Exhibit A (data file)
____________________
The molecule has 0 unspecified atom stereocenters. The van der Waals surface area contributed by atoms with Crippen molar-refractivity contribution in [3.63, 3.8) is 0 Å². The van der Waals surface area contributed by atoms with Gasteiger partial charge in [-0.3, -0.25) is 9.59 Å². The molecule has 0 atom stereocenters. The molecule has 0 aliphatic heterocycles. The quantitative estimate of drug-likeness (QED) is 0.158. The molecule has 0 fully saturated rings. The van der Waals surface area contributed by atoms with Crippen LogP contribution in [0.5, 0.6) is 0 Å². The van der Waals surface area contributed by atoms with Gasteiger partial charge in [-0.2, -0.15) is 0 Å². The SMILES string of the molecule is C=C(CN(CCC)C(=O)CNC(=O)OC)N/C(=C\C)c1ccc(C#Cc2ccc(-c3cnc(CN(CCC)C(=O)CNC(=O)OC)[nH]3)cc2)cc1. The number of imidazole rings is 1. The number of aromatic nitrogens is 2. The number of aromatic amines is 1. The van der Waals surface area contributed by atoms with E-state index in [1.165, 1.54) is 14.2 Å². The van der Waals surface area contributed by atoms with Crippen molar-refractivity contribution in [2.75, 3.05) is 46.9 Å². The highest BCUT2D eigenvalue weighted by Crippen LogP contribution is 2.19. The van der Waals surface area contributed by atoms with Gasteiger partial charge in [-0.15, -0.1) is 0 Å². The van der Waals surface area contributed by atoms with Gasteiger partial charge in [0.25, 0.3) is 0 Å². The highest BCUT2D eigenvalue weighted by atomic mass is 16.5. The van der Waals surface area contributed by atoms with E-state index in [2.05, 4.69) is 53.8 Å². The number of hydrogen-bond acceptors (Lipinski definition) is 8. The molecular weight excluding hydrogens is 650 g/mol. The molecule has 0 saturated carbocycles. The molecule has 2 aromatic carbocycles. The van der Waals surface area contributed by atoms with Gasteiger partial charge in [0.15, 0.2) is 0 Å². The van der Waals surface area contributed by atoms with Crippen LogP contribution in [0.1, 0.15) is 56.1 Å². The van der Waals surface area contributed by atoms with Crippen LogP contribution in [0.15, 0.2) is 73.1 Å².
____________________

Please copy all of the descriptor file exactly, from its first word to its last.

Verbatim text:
The molecule has 0 unspecified atom stereocenters. The van der Waals surface area contributed by atoms with Crippen molar-refractivity contribution in [3.63, 3.8) is 0 Å². The van der Waals surface area contributed by atoms with Gasteiger partial charge in [-0.3, -0.25) is 9.59 Å². The molecule has 0 atom stereocenters. The molecule has 0 aliphatic heterocycles. The quantitative estimate of drug-likeness (QED) is 0.158. The molecule has 0 fully saturated rings. The van der Waals surface area contributed by atoms with Crippen LogP contribution in [0.5, 0.6) is 0 Å². The van der Waals surface area contributed by atoms with Gasteiger partial charge in [-0.2, -0.15) is 0 Å². The SMILES string of the molecule is C=C(CN(CCC)C(=O)CNC(=O)OC)N/C(=C\C)c1ccc(C#Cc2ccc(-c3cnc(CN(CCC)C(=O)CNC(=O)OC)[nH]3)cc2)cc1. The number of imidazole rings is 1. The number of aromatic nitrogens is 2. The number of aromatic amines is 1. The van der Waals surface area contributed by atoms with E-state index in [1.165, 1.54) is 14.2 Å². The van der Waals surface area contributed by atoms with Crippen molar-refractivity contribution in [2.75, 3.05) is 46.9 Å². The highest BCUT2D eigenvalue weighted by Crippen LogP contribution is 2.19. The van der Waals surface area contributed by atoms with Gasteiger partial charge in [-0.15, -0.1) is 0 Å². The van der Waals surface area contributed by atoms with Gasteiger partial charge in [0.25, 0.3) is 0 Å². The highest BCUT2D eigenvalue weighted by atomic mass is 16.5. The van der Waals surface area contributed by atoms with E-state index in [2.05, 4.69) is 53.8 Å². The number of hydrogen-bond acceptors (Lipinski definition) is 8. The molecular weight excluding hydrogens is 650 g/mol. The molecule has 0 saturated carbocycles. The molecule has 2 aromatic carbocycles. The van der Waals surface area contributed by atoms with Gasteiger partial charge in [0.15, 0.2) is 0 Å². The van der Waals surface area contributed by atoms with Crippen LogP contribution in [0.1, 0.15) is 56.1 Å². The van der Waals surface area contributed by atoms with Crippen LogP contribution in [0.15, 0.2) is 73.1 Å².